the Battle of Adrianople in the year of our Lord Jesus Christ 378
in which twenty thousand died
the Battle of Dara in the year of our Lord Jesus Christ 530
in which eight thousand perished
the Battle of Yarmouk in the year of our Lord Jesus Christ 636
in which one hundred twenty thousand died
the Battle of Tours in the year of our Lord Jesus Christ 732
in which thirteen thousand perished
the Battle of Kleidion in the year of our Lord Jesus Christ 1014
in which forty-five thousand were slaughtered
the Battle of Hastings in the year of our Lord Jesus Christ 1066
in which six thousand lost their lives
the Battle of Hattin in the year of our Lord Jesus Christ 1187
in which fifty thousand were slaughtered
the Battle of Crécy in the year of our Lord Jesus Christ 1346
in which four thousand perished
the Battle of Nancy in the year of our Lord Jesus Christ 1477
in which eight thousand lost their lives
the Battle of Tenochtitlan in the year of our Lord Jesus Christ 1521
in which two hundred thousand were killed
the Battle of Lepanto in the year of our Lord Jesus Christ 1571
in which fifty thousand perished
the Battle of Lützen in the year of our Lord Jesus Christ 1633
in which seven thousand were killed
the Battle of Malplaquet in the year of our Lord Jesus Christ 1709
in which eleven thousand lost their lives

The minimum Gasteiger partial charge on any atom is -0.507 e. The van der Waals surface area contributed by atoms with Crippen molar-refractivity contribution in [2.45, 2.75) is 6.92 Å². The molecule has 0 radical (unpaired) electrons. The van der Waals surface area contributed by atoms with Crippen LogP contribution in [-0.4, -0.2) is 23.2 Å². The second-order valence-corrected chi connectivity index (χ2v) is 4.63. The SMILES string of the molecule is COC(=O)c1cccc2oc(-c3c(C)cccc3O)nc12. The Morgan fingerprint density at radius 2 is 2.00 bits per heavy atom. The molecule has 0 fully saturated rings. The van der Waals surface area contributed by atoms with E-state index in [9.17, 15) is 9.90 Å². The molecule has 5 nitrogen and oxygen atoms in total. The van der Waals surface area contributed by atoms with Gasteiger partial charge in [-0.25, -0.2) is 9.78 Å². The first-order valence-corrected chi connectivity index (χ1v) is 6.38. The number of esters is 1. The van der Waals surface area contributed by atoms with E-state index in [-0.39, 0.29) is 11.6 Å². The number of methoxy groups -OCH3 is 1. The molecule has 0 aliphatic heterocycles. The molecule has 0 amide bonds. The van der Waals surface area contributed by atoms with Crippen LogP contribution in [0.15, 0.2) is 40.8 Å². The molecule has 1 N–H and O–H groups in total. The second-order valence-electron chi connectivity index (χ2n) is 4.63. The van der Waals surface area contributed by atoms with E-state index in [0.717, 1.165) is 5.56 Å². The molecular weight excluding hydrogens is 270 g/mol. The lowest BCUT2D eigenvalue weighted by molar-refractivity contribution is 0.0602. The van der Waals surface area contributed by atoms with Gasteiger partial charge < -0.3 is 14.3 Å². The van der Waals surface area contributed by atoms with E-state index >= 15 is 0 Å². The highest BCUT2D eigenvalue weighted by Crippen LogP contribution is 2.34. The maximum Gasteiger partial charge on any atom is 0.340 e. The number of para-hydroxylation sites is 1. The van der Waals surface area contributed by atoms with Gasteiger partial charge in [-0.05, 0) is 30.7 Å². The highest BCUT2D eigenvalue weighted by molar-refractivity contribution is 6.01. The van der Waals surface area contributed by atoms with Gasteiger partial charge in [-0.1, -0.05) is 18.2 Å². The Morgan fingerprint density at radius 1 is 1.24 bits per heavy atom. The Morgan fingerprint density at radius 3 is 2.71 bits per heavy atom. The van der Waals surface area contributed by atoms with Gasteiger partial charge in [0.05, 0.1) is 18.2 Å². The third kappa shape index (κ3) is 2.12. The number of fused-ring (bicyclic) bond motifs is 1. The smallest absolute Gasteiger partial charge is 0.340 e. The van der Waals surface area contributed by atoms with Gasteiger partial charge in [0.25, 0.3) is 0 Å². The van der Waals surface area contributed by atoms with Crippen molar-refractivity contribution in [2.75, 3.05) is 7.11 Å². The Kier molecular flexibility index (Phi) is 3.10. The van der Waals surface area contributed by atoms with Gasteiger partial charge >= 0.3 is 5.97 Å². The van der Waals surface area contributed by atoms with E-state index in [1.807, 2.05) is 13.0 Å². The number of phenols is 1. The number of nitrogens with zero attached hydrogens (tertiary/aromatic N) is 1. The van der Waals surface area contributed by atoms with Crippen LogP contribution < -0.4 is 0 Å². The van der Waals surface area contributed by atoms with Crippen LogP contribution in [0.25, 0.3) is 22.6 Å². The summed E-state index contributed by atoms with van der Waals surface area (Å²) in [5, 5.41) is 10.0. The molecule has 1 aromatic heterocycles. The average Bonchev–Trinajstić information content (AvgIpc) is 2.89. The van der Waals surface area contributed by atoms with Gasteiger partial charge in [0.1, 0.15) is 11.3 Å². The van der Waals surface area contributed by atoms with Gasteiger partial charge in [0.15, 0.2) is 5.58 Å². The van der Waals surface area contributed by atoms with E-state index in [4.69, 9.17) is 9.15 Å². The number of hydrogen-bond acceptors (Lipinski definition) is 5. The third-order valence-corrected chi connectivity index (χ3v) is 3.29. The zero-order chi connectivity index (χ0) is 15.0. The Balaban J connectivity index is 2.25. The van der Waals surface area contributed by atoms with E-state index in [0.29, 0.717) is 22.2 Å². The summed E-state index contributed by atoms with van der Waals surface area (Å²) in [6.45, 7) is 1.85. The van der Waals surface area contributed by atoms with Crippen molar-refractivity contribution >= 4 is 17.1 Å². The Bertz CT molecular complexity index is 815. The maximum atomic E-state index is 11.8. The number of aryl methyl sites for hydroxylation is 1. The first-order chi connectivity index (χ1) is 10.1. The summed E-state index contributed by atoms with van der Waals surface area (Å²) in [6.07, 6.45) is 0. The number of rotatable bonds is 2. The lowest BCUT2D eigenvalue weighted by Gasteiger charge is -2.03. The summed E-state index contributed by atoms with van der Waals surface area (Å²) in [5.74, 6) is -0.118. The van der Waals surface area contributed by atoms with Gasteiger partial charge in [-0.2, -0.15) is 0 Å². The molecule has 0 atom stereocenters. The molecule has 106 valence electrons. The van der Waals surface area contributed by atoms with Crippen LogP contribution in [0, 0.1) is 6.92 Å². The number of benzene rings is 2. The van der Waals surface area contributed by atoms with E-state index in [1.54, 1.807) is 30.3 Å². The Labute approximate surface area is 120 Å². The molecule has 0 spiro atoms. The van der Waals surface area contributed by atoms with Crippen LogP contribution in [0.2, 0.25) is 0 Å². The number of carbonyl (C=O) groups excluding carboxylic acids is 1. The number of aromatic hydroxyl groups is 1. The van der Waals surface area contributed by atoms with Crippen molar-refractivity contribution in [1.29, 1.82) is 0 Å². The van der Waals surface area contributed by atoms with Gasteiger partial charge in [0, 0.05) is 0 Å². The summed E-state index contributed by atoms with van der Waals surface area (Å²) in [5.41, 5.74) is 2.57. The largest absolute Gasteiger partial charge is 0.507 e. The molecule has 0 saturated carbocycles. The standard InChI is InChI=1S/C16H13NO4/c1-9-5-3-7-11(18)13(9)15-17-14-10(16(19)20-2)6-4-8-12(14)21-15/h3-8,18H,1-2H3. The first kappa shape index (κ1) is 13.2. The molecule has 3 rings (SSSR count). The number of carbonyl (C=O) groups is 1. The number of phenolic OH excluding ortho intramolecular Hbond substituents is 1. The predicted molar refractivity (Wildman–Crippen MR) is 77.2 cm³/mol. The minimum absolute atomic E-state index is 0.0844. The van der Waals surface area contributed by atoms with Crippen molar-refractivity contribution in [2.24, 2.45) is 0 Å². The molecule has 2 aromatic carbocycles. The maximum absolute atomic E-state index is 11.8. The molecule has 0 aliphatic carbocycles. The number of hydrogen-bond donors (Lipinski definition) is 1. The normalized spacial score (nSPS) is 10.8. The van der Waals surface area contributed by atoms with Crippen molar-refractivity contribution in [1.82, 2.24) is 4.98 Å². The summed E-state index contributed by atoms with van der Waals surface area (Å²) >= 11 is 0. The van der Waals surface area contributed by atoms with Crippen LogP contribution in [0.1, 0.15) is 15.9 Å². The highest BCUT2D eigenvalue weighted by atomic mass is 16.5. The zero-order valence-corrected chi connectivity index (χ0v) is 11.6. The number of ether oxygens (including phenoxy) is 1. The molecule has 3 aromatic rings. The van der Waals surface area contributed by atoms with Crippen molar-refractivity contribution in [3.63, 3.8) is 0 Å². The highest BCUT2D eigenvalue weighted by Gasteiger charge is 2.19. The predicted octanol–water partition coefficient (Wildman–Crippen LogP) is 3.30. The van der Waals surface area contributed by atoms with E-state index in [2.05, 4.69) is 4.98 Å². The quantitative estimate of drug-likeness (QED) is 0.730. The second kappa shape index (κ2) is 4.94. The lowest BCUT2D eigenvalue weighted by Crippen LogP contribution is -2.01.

the Battle of Leuthen in the year of our Lord Jesus Christ 1757
in which four thousand perished
the Battle of Panipat in the year of our Lord Jesus Christ 1761
in which one hundred and fifty thousand died
the Battle of Austerlitz in the year of our Lord Jesus Christ 1805
in which seven thousand perished
the Battle of Leipzig in the year of our Lord Jesus Christ 1813
in which forty-five thousand were slaughtered
the Battle of Solferino in the year of our Lord Jesus Christ 1859
in which four thousand were killed
the Battle of Gettysburg in the year of our Lord Jesus Christ 1863
in which seven thousand perished
the Battle of Königgrätz in the year of our Lord Jesus Christ 1866
in which eight thousand died
the Battle of Tsushima in the year of our Lord Jesus Christ 1905
in which four thousand five hundred perished
the Battle of Mukden in the year of our Lord Jesus Christ 1905
in which twenty-three thousand died
the Battle of the Marne in the year of our Lord Jesus Christ 1914
in which one hundred fifty-four thousand died
the Battle of the Somme in the year of our Lord Jesus Christ 1916
in which four hundred fifty thousand died
the Battle of Gallipoli in the years of our Lord Jesus Christ 1915-1916
in which two hundred thousand died
the Battle of Verdun in the year of our Lord Jesus Christ 1916
in which three hundred fifty-nine thousand died
the Battle of Shanghai in the year of our Lord Jesus Christ 1937
in which one hundred thousand perished
the Battle of Xinkou in the year of our Lord Jesus Christ 1937
in which one hundred and twenty thousand died
the Battle of Wuhan in the year of our Lord Jesus Christ 1938
in which one hundred and fifty thousand died
the Battle of France in the year of our Lord Jesus Christ 1940
in which four hundred thousand perished
the Battle of Kiev in the year of our Lord Jesus Christ 1941
in which five hundred thousand were slaughtered
the Battle of Guadalcanal in the years of our Lord Jesus Christ 1942-1943
in which twenty-six thousand died
the Battle of Stalingrad in the years of our Lord Jesus Christ 1942-1943
in which two million perished
the Battle of Saipan in the year of our Lord Jesus Christ 1944
in which forty-three thousand died
the Battle of Normandy in the year of our Lord Jesus Christ 1944